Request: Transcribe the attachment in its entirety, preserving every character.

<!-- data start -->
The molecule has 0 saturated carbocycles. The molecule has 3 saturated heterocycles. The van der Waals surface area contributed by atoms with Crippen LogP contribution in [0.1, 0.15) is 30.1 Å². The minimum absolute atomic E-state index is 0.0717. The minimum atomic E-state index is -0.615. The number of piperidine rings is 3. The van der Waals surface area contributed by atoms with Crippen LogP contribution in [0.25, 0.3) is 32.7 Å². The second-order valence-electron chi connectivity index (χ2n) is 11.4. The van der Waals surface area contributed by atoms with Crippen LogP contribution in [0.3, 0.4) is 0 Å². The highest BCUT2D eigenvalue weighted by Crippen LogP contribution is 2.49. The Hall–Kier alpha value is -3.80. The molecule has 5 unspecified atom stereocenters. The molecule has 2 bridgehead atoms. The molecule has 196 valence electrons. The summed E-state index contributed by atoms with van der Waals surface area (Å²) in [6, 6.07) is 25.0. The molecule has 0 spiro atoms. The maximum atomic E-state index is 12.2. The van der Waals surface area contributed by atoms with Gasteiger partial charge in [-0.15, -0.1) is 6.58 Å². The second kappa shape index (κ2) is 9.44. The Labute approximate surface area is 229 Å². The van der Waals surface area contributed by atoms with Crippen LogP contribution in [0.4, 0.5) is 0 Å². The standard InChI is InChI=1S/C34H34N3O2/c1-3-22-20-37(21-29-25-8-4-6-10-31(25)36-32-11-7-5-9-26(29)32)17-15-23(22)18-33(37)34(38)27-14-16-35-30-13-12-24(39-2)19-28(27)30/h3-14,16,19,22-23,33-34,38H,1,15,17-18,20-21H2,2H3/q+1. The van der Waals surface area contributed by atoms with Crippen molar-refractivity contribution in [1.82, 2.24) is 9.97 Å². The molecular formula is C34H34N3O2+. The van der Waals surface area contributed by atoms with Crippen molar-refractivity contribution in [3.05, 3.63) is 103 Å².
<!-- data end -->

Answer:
The molecule has 0 saturated carbocycles. The molecule has 3 saturated heterocycles. The van der Waals surface area contributed by atoms with Crippen LogP contribution in [0.1, 0.15) is 30.1 Å². The minimum absolute atomic E-state index is 0.0717. The minimum atomic E-state index is -0.615. The number of piperidine rings is 3. The van der Waals surface area contributed by atoms with Crippen LogP contribution in [0.25, 0.3) is 32.7 Å². The second-order valence-electron chi connectivity index (χ2n) is 11.4. The van der Waals surface area contributed by atoms with Crippen LogP contribution in [0.3, 0.4) is 0 Å². The highest BCUT2D eigenvalue weighted by Crippen LogP contribution is 2.49. The Hall–Kier alpha value is -3.80. The molecule has 5 unspecified atom stereocenters. The molecule has 2 bridgehead atoms. The molecule has 196 valence electrons. The summed E-state index contributed by atoms with van der Waals surface area (Å²) in [6, 6.07) is 25.0. The molecule has 0 spiro atoms. The maximum atomic E-state index is 12.2. The van der Waals surface area contributed by atoms with Gasteiger partial charge in [-0.15, -0.1) is 6.58 Å². The second kappa shape index (κ2) is 9.44. The Labute approximate surface area is 229 Å². The van der Waals surface area contributed by atoms with Crippen LogP contribution in [0.4, 0.5) is 0 Å². The standard InChI is InChI=1S/C34H34N3O2/c1-3-22-20-37(21-29-25-8-4-6-10-31(25)36-32-11-7-5-9-26(29)32)17-15-23(22)18-33(37)34(38)27-14-16-35-30-13-12-24(39-2)19-28(27)30/h3-14,16,19,22-23,33-34,38H,1,15,17-18,20-21H2,2H3/q+1. The van der Waals surface area contributed by atoms with Crippen molar-refractivity contribution in [1.82, 2.24) is 9.97 Å². The molecular formula is C34H34N3O2+. The van der Waals surface area contributed by atoms with Crippen molar-refractivity contribution in [3.05, 3.63) is 103 Å².